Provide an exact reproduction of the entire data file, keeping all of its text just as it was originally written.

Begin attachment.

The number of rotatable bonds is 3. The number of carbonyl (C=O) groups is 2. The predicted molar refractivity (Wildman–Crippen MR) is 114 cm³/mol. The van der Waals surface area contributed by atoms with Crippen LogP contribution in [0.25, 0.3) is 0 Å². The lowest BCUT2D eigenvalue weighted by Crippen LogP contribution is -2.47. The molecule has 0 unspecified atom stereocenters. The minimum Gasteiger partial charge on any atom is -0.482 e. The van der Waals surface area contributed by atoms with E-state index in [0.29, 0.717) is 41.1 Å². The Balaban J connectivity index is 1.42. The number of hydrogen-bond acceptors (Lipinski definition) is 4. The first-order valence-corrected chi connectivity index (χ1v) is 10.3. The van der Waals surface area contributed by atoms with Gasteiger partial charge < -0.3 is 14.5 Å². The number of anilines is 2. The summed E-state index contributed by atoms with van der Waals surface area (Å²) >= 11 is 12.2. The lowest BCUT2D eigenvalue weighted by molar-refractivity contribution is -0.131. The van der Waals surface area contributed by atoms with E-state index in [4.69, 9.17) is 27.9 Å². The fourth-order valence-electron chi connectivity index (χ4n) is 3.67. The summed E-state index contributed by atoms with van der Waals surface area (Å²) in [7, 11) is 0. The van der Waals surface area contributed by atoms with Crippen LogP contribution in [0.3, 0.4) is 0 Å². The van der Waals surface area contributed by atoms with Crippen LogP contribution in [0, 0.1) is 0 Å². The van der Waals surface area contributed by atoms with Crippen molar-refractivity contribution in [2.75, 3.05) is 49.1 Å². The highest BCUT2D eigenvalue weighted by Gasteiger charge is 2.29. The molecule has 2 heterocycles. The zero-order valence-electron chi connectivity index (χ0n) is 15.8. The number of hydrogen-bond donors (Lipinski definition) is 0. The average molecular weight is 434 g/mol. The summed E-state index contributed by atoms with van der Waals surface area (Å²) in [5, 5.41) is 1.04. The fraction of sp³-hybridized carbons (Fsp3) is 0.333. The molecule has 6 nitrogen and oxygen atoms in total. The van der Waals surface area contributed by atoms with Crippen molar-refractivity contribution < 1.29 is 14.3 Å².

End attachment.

The number of rotatable bonds is 3. The number of carbonyl (C=O) groups is 2. The predicted molar refractivity (Wildman–Crippen MR) is 114 cm³/mol. The van der Waals surface area contributed by atoms with Crippen LogP contribution in [0.25, 0.3) is 0 Å². The lowest BCUT2D eigenvalue weighted by Crippen LogP contribution is -2.47. The molecule has 0 unspecified atom stereocenters. The minimum Gasteiger partial charge on any atom is -0.482 e. The van der Waals surface area contributed by atoms with E-state index in [0.29, 0.717) is 41.1 Å². The Balaban J connectivity index is 1.42. The number of hydrogen-bond acceptors (Lipinski definition) is 4. The first-order valence-corrected chi connectivity index (χ1v) is 10.3. The van der Waals surface area contributed by atoms with Gasteiger partial charge < -0.3 is 14.5 Å². The number of anilines is 2. The summed E-state index contributed by atoms with van der Waals surface area (Å²) >= 11 is 12.2. The lowest BCUT2D eigenvalue weighted by molar-refractivity contribution is -0.131. The van der Waals surface area contributed by atoms with E-state index in [4.69, 9.17) is 27.9 Å². The fourth-order valence-electron chi connectivity index (χ4n) is 3.67. The summed E-state index contributed by atoms with van der Waals surface area (Å²) in [7, 11) is 0. The van der Waals surface area contributed by atoms with Crippen LogP contribution in [0.3, 0.4) is 0 Å². The van der Waals surface area contributed by atoms with Crippen LogP contribution in [0, 0.1) is 0 Å². The van der Waals surface area contributed by atoms with Crippen molar-refractivity contribution in [2.75, 3.05) is 49.1 Å². The highest BCUT2D eigenvalue weighted by Gasteiger charge is 2.29. The molecule has 2 heterocycles. The zero-order valence-electron chi connectivity index (χ0n) is 15.8. The number of hydrogen-bond donors (Lipinski definition) is 0. The average molecular weight is 434 g/mol. The summed E-state index contributed by atoms with van der Waals surface area (Å²) in [5, 5.41) is 1.04. The fraction of sp³-hybridized carbons (Fsp3) is 0.333. The molecule has 6 nitrogen and oxygen atoms in total. The van der Waals surface area contributed by atoms with Crippen molar-refractivity contribution < 1.29 is 14.3 Å².